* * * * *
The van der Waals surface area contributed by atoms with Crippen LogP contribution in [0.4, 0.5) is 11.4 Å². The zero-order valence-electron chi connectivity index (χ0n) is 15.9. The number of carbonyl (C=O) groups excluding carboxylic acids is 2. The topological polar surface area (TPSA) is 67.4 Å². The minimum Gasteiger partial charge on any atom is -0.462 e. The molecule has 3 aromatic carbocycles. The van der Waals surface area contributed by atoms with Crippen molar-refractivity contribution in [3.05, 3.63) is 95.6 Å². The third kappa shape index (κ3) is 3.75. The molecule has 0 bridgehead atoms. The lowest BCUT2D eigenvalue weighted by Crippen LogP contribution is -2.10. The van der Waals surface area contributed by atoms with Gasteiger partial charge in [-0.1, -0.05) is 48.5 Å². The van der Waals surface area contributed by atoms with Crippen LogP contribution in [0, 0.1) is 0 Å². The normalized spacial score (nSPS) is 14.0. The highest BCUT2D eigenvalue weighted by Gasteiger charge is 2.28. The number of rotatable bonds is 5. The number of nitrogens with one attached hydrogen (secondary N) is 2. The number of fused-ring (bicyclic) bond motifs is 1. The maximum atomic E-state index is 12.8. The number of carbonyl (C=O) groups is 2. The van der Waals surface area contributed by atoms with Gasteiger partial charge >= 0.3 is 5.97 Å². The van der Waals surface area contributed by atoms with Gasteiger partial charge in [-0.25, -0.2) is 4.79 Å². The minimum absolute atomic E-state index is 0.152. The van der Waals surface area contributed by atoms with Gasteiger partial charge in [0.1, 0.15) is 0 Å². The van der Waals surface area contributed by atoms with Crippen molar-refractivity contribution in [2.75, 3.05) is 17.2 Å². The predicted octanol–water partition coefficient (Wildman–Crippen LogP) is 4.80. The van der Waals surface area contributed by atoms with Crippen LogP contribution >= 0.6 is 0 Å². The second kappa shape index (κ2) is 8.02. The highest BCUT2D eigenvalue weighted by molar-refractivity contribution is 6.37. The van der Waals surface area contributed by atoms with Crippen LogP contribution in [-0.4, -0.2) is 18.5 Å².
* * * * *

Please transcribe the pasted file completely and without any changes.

The van der Waals surface area contributed by atoms with Crippen LogP contribution in [0.4, 0.5) is 11.4 Å². The zero-order valence-electron chi connectivity index (χ0n) is 15.9. The number of carbonyl (C=O) groups excluding carboxylic acids is 2. The topological polar surface area (TPSA) is 67.4 Å². The minimum Gasteiger partial charge on any atom is -0.462 e. The molecule has 3 aromatic carbocycles. The van der Waals surface area contributed by atoms with Crippen molar-refractivity contribution in [3.05, 3.63) is 95.6 Å². The third kappa shape index (κ3) is 3.75. The molecule has 0 bridgehead atoms. The lowest BCUT2D eigenvalue weighted by Crippen LogP contribution is -2.10. The van der Waals surface area contributed by atoms with Gasteiger partial charge in [-0.1, -0.05) is 48.5 Å². The van der Waals surface area contributed by atoms with Crippen LogP contribution in [0, 0.1) is 0 Å². The normalized spacial score (nSPS) is 14.0. The highest BCUT2D eigenvalue weighted by Gasteiger charge is 2.28. The number of rotatable bonds is 5. The number of nitrogens with one attached hydrogen (secondary N) is 2. The number of fused-ring (bicyclic) bond motifs is 1. The maximum atomic E-state index is 12.8. The number of carbonyl (C=O) groups is 2. The van der Waals surface area contributed by atoms with Gasteiger partial charge >= 0.3 is 5.97 Å². The van der Waals surface area contributed by atoms with Gasteiger partial charge in [-0.25, -0.2) is 4.79 Å². The minimum absolute atomic E-state index is 0.152. The van der Waals surface area contributed by atoms with Gasteiger partial charge in [0.1, 0.15) is 0 Å². The van der Waals surface area contributed by atoms with Crippen molar-refractivity contribution in [2.75, 3.05) is 17.2 Å². The predicted octanol–water partition coefficient (Wildman–Crippen LogP) is 4.80. The van der Waals surface area contributed by atoms with Crippen LogP contribution >= 0.6 is 0 Å². The second kappa shape index (κ2) is 8.02. The highest BCUT2D eigenvalue weighted by molar-refractivity contribution is 6.37. The van der Waals surface area contributed by atoms with Crippen LogP contribution in [-0.4, -0.2) is 18.5 Å².